Yeah...you're right. I've been doing a little digging around today and now better appreciate your point here, making me a little sorry I brought it up at all. You're absolutely right about the two variants, and so maybe that's the way to define Norwegian (or Norvegese) construction--either having or not having a welt. In the old webpage on the "stijlforum" website, I recall that they gave a diagram for Norwegian construction and a second for what they termed "Welted Norwegian" construction. If resistance to the elements is the primary motivation for this kind of construction, then I'd definitely prefer the welted variation.
 

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The Bologna method appears to be simply the classic moccasin construction but with a bit of a fiddle to the insole (the "first stitch") which probably does nothing more than tidy up the lining.
I'm not sure that there is one "classic moccasin construction" method, as the term "moccasin" is applied to a large number of different forms. Many--the most primitive--have only the one layer of leather wrapped around with a seam at the bottom where the sides come together, and may or may not also include a (usually cemented) sole. Most, if not all, moccasin-constructed shoes that I've seen also have the upper with a stitched apron--to maintain a shaped toe box without the addition of a toe puff. A Bologna-constructed shoe would not necessarily have the apron form (it's missing from the diagram above) and might have a light toe puff. In such a case, I don't think anyone would label the shoe as having moccasin construction. In the diagram above of Bologna construction, my guess is that the part labeled "lining" running along the bottom of the upper structure will more generally be an insole, made of stiffer material than the "lining" material on the rest of the inside of the upper. It's hard to see the need for the first stitch otherwise; the lining could just be continued around the bottom and stitched in the center. This fact--that the material changes at the first stitch (although admittedly this is not indicated in the above diagram) would, if true, make a Bologna-constructed shoe different from most moccasin-constructed shoes I've seen.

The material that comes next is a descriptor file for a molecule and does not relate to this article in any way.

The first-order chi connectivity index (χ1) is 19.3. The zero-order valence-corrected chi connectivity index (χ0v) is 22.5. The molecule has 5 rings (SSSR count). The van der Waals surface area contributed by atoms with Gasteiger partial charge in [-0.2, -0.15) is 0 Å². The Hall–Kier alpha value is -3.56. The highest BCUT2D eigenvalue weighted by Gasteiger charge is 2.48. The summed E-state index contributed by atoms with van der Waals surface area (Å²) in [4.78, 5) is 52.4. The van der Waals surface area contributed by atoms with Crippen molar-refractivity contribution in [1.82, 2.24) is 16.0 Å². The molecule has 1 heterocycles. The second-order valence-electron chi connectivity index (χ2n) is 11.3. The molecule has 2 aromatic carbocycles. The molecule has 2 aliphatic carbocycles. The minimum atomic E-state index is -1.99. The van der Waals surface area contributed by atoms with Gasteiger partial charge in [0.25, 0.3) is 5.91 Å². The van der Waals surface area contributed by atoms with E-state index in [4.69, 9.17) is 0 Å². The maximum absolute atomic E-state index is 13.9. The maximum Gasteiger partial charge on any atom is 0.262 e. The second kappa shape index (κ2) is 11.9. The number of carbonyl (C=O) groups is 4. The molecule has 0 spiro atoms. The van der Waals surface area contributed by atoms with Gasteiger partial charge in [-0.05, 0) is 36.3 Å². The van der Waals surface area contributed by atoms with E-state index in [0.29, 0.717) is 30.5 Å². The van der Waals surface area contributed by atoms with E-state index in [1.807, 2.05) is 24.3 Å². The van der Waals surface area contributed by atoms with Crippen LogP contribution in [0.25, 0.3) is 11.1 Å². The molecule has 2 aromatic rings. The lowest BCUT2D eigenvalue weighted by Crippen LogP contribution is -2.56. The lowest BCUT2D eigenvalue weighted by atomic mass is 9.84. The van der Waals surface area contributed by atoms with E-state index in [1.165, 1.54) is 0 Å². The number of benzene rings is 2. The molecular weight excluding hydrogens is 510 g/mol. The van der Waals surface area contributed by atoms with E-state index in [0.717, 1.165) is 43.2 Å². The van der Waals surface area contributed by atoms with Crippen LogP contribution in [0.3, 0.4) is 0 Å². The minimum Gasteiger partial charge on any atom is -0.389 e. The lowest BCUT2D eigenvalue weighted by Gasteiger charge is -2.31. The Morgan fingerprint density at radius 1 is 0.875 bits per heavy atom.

I've found, when looking at cross-sectional diagrams of the different construction methods, that there is considerable variation from one presentation of a particular method to the next. For this reason, I suspect that there are shoes by a number other manufacturers (than Santoni, from whose catalog the diagram of Bologna construction was taken) in which the construction is described as Bologna, but whose details differ from those in the Santoni diagram. And similarly, there will be countless shoes described as having moccasin construction that differ widely in the details.
 

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Can we add Bentivegna?

Bentivegna construction--at least as Santoni illustrate it--would appear to produce a very sturdy and watertight shoe.

As before, once you have clicked onto the website, click "About Santoni," skip down to "Construction," and then to "Bentivegna." Again, the labeling is, I believe, a little mixed up. What's labeled "midsole" is really the insole, and what's labeled "innersole" is what we'd normally call the midsole. Here we have a construction method that has no seam running from the outsole into the insole--like Blake and Bologna--and thus no way for water to be wicked into the shoe. It differs from Norwegian/Norvegese construction by not having the upper turned out, but achieves almost the same water-tightness with the reverse welt. This construction method--at least as illustrated by Santoni--would seem to produce a very solid shoe--with the full midsole--and would never, I imagine, be wanted in double-sole form.